A thing is right when it tends to preserve the integrity, stability, and beauty of the biotic community. It is wrong when it tends otherwise. -Aldo Leopold's Golden Rule of Ecology
User avatar
papito23
 
Posts: 315
Joined: Fri Jan 06, 2012 7:54 am
Location: midwest

Re: Trad IRA: most overlooked lower income tax benefit over

Postby crowd79 » Sat Jan 26, 2013 5:40 pm

Quite often to get the max Savers credit benefit, you would use the TIRA deduction to reduce AGI to the top of the 50% savers tier, and at that point you will probably recover 100% of your tax liability, so there is no benefit from reducing AGI further. You might have to make a greater IRA contribution than the 2k max used in calculating the credit to get your AGI into the 50% tier. However, if your AGI is under the top of the 50% savers tier you would benefit from doing a Roth conversion up to the top of the tier and the credit will cover the taxes on the conversion. Or of course, reducing the TIRA contribution will also raise AGI to that point. There is plenty of flexibility under the IRA rules to allow number crunchers to manage their AGI after the end of the CY to exactly the optimal figure for the savers credit.


So, for example, say if someone only needed to contribute $4,000 to a Traditional IRA to get them below the $17,250 threshold to qualify for the maximum 50% credit, and had $1,000 left over to max out, they could then contribute that to the Traditional as well (lower AGI to $16,250) , but then convert that amount to a Roth w/o paying any taxes on the conversion? This would raise AGI to the breaking point of $17,250, but still keep them barely below the $17,250 threshold to still qualify for the max credit (& probably get all taxes back). Is this what you are trying to indicate here?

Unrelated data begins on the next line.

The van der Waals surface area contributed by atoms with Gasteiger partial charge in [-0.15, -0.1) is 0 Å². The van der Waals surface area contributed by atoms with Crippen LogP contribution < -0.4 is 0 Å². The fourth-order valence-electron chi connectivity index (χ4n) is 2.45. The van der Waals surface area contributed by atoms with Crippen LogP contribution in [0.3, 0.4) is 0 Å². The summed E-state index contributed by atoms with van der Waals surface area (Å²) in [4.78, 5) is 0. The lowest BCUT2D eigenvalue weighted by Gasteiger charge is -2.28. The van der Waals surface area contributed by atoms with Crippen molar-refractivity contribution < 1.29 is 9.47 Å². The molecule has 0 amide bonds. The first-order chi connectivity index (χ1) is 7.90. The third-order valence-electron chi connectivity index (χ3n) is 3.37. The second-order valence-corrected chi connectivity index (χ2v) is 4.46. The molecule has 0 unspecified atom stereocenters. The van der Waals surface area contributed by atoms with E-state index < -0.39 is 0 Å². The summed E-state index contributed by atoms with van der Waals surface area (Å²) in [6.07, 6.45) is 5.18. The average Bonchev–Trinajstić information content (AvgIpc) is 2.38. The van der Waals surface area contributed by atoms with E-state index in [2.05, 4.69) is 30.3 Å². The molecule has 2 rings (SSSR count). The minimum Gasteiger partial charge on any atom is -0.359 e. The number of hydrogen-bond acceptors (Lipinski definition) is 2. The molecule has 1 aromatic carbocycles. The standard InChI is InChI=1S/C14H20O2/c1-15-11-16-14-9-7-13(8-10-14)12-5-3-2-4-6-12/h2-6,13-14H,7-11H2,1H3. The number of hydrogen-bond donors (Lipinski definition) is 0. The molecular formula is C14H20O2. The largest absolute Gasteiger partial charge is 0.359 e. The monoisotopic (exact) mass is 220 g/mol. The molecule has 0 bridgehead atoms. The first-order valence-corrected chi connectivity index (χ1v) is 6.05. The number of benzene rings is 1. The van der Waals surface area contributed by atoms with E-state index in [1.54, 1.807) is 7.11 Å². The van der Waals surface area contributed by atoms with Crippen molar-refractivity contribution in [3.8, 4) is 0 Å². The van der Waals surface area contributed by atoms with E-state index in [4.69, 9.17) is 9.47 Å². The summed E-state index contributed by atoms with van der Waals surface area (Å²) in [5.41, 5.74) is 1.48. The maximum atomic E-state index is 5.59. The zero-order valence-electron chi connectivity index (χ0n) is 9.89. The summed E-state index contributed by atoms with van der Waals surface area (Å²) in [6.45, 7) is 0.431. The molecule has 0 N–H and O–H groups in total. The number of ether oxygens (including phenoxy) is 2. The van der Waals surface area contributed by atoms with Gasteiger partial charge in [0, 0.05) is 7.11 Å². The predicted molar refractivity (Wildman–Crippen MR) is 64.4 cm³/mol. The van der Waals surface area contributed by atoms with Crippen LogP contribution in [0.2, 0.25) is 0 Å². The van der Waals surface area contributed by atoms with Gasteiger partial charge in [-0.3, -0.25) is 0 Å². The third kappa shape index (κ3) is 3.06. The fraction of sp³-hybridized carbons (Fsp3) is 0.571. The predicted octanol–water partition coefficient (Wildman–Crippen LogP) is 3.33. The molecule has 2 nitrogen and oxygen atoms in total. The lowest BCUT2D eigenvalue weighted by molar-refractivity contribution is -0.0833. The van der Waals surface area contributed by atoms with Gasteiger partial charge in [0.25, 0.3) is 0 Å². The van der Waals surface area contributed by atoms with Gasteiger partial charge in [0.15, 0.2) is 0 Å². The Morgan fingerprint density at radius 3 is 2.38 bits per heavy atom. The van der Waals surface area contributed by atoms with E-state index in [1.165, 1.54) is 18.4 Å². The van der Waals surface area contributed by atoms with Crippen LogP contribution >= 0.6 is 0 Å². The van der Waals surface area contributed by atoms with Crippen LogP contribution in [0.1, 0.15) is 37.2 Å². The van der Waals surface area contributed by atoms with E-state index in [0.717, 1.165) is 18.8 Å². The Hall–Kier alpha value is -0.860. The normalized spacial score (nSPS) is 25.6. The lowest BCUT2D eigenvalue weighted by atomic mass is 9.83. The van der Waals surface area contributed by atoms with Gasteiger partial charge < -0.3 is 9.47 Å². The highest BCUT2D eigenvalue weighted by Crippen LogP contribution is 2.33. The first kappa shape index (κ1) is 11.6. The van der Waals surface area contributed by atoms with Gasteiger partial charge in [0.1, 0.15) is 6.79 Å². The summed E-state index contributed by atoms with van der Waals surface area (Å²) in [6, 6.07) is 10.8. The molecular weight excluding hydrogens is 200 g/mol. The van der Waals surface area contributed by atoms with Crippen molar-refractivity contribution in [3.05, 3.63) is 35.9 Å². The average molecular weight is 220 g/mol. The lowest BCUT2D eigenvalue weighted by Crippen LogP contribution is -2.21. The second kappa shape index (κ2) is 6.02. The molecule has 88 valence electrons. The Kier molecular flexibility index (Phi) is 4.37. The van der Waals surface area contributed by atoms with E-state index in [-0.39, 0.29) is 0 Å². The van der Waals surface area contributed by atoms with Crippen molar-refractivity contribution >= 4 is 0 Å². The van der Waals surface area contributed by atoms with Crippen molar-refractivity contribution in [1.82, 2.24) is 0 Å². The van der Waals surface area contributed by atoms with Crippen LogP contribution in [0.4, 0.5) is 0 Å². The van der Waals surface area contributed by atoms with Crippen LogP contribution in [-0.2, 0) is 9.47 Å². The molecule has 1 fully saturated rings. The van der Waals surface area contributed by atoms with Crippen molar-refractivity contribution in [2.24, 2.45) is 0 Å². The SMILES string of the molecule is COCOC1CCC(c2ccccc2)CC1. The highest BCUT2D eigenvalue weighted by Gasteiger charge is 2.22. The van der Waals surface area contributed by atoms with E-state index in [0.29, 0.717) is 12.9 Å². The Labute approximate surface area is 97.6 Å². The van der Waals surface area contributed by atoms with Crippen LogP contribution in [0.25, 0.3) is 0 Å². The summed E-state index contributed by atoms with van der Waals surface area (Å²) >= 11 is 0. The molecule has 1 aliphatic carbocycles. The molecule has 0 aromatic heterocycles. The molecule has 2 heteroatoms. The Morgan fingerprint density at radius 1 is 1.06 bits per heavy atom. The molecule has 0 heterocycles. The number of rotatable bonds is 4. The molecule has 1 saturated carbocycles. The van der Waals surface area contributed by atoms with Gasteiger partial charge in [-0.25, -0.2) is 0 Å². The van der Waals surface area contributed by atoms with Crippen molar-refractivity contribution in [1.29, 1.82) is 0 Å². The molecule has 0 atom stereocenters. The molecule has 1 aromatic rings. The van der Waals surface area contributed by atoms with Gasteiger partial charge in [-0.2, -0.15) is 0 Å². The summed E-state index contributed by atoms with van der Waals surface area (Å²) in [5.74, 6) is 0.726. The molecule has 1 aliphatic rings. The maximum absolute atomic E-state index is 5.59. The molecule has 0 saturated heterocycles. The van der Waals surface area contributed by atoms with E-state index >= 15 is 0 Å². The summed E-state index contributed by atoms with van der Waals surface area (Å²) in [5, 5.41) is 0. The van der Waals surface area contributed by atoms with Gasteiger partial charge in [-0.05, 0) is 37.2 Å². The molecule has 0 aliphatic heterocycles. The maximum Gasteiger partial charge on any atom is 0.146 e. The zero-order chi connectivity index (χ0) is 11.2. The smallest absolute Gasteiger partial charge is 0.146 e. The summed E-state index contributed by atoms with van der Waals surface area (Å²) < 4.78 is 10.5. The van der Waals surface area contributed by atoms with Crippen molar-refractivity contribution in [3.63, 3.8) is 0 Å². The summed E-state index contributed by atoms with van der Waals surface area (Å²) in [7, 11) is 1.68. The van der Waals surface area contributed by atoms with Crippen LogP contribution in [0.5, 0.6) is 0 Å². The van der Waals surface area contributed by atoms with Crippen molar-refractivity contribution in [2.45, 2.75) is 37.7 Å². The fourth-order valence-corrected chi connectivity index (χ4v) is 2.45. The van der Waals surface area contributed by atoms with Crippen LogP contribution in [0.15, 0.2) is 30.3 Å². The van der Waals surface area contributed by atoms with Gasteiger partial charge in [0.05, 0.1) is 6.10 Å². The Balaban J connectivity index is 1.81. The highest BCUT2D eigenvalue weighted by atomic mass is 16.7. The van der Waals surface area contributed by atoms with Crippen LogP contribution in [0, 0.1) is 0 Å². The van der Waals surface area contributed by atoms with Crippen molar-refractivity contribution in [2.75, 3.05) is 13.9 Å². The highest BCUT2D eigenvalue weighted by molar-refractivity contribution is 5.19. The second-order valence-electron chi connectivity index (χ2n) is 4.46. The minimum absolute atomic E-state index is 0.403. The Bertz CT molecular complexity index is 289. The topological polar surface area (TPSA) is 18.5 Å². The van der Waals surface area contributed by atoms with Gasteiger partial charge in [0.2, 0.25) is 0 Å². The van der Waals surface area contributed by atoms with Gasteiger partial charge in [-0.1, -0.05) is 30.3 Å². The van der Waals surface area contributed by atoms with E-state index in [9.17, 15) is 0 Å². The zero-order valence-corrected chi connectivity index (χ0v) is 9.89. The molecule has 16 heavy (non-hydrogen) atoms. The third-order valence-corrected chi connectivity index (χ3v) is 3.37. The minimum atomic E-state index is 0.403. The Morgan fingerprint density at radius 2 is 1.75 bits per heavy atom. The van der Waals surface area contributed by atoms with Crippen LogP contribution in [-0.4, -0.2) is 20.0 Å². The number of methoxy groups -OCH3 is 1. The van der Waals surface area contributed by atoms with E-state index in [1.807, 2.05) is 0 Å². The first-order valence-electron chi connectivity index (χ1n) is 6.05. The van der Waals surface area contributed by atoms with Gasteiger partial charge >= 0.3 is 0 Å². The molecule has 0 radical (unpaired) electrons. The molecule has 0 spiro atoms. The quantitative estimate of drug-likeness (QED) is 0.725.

crowd79
 
Posts: 632
Joined: Sun Nov 18, 2012 11:37 pm

Re: Trad IRA: most overlooked lower income tax benefit over

Postby Alan S. » Sat Jan 26, 2013 6:17 pm

To Papito,

Yes, you can recharacterize a 2012 contribution as late as 10/15 of the following year (extended due date). You can change all or part of your contribution from Roth to TIRA or from TIRA to Roth. The earnings loss or gain accompanies the transfer to the other IRA type, but for 2012 tax reporting purposes your original contribution type would change (more TIRA equals deduction that lowers AGI) and less TIRA means lower deduction and higher AGI. You can also remove some or all of your contribution and recharacterize all of part of what is left. Of course, all this flexibility increases the risk of error, so be careful. You cannot reverse a recharacterization because a recharacterization cannot be recharacterized again. All things considered, for most people it might be safer to wait until AGI is final and then make the optimum contribution as you indicated.